Heading into the fall holiday season we think it is fair to say that – on the surface at least – the markets have given us more treats than tricks so far. As of October 10th the S&P 500 had returned 10.02% year-to-date and most of our asset classes have been humming along in positive territory somewhere north or south of the S&P. The Dow Jones Industrial Average crashed through its previous all-time high of 11,722 on October 3rd and has powered onto new highs on all but one trading day since then, closing at 11,867 on October 10th for a year-to-date gain of 10.73%. As we approach another earnings season where double-digit year-on-year growth is expected for the S&P 500 average, followed by the seasonal uptick for retailers and the usual year-end “window dressing” by portfolio managers, one might argue that we should start filling our cups with Christmas cheer a little on the early side this year.
From a fund manager’s perspective, however, the markets resemble nothing as much as – to borrow a phrase from Winston Churchill – a mystery wrapped in a riddle inside an enigma. The number of US equity mutual fund managers who have outperformed their asset class benchmarks in 2006 to date has been strikingly low across all styles and capitalizations. Consider large cap value, a perennial bellwether for asset allocators. We looked at a universe of 722 large cap value funds that have been in operation since at least September 1996. From these 722 funds a total of 102, managed by 25 different fund managers, beat the Russell 1000 Value index on an annual average basis over 1996-2006. Of these 25 managers precisely one – Wells Fargo Advantage – was up versus the Russell 1000 Value thus far in 2006.
In the small cap value space not a single fund manager listed in the Zephyr StyleAdvisor database has outperformed the Russell 2000 Value index this year (using the same criteria of funds with a 1996 or earlier inception date that beat the benchmark over the 1996-2006 period on an annual average basis). The numbers were somewhat higher for large and small cap growth. 40 out of the 174 managers that beat the Russell 1000 Growth index over ten years have outperformed so far this year, while 10 out of 31 small cap growth managers have done likewise against their benchmark Russell 2000 Growth index.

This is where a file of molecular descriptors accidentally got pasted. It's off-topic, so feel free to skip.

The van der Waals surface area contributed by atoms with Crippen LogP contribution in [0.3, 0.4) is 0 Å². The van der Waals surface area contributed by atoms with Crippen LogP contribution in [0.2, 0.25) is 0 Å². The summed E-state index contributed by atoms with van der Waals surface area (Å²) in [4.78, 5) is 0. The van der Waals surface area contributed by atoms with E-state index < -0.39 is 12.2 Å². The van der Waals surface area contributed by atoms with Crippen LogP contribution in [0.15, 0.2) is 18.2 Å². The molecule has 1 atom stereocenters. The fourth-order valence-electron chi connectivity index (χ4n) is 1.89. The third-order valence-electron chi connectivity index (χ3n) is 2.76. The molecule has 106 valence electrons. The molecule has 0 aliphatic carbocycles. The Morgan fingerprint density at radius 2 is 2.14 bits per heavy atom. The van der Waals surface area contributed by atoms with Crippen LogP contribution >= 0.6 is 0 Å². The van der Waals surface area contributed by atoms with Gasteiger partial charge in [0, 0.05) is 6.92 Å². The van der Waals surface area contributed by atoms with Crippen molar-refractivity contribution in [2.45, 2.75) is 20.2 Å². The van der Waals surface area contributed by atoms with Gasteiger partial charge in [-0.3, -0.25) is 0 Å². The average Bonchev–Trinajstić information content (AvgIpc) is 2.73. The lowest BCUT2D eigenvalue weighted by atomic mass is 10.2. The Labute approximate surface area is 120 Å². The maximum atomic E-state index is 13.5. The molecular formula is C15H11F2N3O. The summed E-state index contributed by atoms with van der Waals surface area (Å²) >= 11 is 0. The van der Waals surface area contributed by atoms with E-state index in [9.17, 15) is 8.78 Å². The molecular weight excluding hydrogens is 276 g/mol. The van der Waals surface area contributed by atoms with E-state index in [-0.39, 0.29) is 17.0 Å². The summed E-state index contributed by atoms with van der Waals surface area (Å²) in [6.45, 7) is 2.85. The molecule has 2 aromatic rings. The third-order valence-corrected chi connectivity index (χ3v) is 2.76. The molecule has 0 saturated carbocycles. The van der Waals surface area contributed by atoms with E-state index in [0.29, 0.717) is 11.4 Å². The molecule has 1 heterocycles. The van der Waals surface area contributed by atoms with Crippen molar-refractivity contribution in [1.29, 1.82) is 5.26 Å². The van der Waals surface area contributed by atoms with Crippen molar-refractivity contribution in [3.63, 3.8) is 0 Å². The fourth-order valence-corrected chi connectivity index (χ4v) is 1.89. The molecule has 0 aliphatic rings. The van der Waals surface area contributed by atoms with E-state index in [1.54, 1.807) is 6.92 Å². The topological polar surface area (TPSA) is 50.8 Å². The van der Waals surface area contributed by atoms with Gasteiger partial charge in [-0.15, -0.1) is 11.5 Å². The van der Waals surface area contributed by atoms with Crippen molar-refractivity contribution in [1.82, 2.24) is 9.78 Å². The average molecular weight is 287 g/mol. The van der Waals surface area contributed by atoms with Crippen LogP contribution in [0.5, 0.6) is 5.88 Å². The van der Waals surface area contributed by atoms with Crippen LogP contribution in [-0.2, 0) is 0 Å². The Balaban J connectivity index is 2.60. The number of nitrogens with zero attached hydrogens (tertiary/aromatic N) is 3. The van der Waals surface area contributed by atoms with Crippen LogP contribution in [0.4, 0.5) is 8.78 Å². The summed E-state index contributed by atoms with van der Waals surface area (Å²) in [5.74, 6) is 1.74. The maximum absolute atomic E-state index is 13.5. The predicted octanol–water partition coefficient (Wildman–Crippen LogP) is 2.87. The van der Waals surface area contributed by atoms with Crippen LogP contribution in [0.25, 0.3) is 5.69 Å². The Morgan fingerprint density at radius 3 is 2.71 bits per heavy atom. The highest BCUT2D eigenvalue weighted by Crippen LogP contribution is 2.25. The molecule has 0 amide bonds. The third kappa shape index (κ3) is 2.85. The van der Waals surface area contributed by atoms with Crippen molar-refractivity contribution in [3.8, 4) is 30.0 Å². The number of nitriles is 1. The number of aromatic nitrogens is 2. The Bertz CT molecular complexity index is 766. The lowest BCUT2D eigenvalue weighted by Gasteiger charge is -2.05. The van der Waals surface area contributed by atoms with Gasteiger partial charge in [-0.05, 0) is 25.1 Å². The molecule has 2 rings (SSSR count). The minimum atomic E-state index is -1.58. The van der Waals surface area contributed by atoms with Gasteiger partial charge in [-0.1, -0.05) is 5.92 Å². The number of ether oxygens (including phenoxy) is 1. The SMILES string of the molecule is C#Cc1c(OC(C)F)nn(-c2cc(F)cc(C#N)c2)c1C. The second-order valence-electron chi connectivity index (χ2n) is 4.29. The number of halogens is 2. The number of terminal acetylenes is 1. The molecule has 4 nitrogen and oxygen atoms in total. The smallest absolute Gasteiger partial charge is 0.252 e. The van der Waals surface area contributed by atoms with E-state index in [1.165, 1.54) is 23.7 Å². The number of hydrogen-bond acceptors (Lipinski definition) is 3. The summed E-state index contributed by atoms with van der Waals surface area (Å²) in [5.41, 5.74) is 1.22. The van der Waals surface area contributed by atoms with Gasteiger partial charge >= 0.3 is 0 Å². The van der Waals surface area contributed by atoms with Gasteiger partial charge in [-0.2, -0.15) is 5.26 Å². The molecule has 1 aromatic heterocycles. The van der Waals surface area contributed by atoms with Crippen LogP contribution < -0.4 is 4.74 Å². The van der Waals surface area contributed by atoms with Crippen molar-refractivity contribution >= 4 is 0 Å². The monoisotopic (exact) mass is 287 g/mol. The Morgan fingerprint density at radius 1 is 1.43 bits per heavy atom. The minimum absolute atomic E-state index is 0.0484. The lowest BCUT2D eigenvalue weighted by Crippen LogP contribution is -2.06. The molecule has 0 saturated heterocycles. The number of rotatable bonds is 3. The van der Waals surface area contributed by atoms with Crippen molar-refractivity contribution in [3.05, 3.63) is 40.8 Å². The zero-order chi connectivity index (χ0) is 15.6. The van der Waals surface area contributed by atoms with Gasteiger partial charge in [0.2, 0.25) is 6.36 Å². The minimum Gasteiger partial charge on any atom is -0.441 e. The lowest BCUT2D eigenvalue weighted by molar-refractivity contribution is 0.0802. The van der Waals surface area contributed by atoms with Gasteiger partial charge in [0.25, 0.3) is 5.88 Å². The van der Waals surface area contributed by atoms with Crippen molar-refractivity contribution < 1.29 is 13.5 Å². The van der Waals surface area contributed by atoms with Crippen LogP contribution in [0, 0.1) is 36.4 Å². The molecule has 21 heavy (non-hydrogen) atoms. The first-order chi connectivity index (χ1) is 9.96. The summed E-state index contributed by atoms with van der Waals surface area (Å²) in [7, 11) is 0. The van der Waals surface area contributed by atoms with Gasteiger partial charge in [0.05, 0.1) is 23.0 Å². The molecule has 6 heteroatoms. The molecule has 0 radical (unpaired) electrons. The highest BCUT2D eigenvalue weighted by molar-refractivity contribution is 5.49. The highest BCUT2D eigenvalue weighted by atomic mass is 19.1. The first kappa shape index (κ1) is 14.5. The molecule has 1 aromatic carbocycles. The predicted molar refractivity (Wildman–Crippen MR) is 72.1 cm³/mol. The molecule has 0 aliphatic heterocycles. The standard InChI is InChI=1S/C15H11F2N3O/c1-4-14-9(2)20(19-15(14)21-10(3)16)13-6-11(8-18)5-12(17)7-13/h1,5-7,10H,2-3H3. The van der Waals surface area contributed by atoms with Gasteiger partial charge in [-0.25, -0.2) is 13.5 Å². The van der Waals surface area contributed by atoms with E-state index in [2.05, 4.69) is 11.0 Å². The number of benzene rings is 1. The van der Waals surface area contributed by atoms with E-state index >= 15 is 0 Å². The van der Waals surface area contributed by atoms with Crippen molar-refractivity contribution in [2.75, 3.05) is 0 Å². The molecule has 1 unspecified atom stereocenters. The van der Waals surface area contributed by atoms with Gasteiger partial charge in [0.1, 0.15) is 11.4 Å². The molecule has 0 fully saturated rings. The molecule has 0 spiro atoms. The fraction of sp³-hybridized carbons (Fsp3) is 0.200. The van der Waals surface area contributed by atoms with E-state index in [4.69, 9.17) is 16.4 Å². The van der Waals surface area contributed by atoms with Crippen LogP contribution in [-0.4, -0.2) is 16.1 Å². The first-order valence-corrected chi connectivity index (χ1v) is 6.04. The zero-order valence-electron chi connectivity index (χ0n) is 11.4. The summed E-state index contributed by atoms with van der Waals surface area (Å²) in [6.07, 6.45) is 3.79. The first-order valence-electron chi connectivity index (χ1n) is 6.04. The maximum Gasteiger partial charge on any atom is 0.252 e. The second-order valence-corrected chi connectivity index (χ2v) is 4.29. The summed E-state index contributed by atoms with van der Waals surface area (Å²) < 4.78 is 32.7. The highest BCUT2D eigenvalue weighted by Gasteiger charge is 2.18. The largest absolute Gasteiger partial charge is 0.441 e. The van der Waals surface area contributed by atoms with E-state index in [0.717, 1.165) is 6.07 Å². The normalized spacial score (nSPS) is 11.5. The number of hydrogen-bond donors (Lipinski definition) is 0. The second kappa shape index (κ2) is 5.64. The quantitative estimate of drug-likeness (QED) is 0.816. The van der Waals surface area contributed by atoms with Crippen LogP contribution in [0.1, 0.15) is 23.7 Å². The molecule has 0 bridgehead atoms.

Why the paucity of superstars this year? The managers all have their rationales, but the most plausible one to us is that, quite simply, many of the stocks which have been leading overall performance have been among the weakest in fundamentals. Managers call this an inversion. Typically portfolio managers conduct a quantitative screening of stocks at the outset of their selection process and use fundamental data points such as price-earnings, price-book, return on equity, growth forecasts and debt-equity ratios to get from a universe of several thousand stocks to the 30-50 or so that make up the portfolios. In conducting our own due diligence on managers we have noticed a consistent theme – that these stocks with superior fundamental characteristics have significantly underperformed the overall market year-to-date.
Why does this happen? After all, isn’t diligent fundamental analysis in the mode of Benjamin Graham and Warren Buffett the key to long-term investment success? Ah, but the road to long-term success is also paved with the bumps and ruts of short-term anomalies, irrationalities and the madding of crowds. We have every reason to believe that a disciplined manager with a track-record of consistent outperformance over a suitably long time period can continue to deliver results (unless something we uncover in our due diligence provides clear evidence otherwise). We also have every reason to expect that these managers will, from time to time, fall into periods of underperformance.
The data support this point. According to a recent study conducted by Litman Gregory, a financial market research company, from a universe of funds that outperformed their benchmarks over a ten year period through year-end 2005 fully 64% of all large cap value funds and 68% of all large cap growth funds endured at least one three-year period during which they underperformed their benchmarks by 5% or more on an annual average basis. Think about this – the majority of those elite funds that have generated superior long-term value have gone through long periods of significant underperformance.
To where do these findings lead us? Once again to the primacy of asset allocation, the single most important decision we make on behalf of our clients’ long-term objectives for success. Anomalies happen in the short term – but the same anomalies don’t happen to all assets in all asset classes at the same time. Relatively few domestic equity managers have outperformed their benchmarks this year, but the same is not true of international & emerging market equities or various fixed income classes. Perhaps the reverse will be the case next year. In any event our clients can always be assured that we at MVCM spend a very large number of our waking hours obsessed with how we can construct and maintain optimal diversification for each client’s return objectives and risk tolerance. This is our discipline, and it gets us through whatever curve balls the market may throw us in the short term.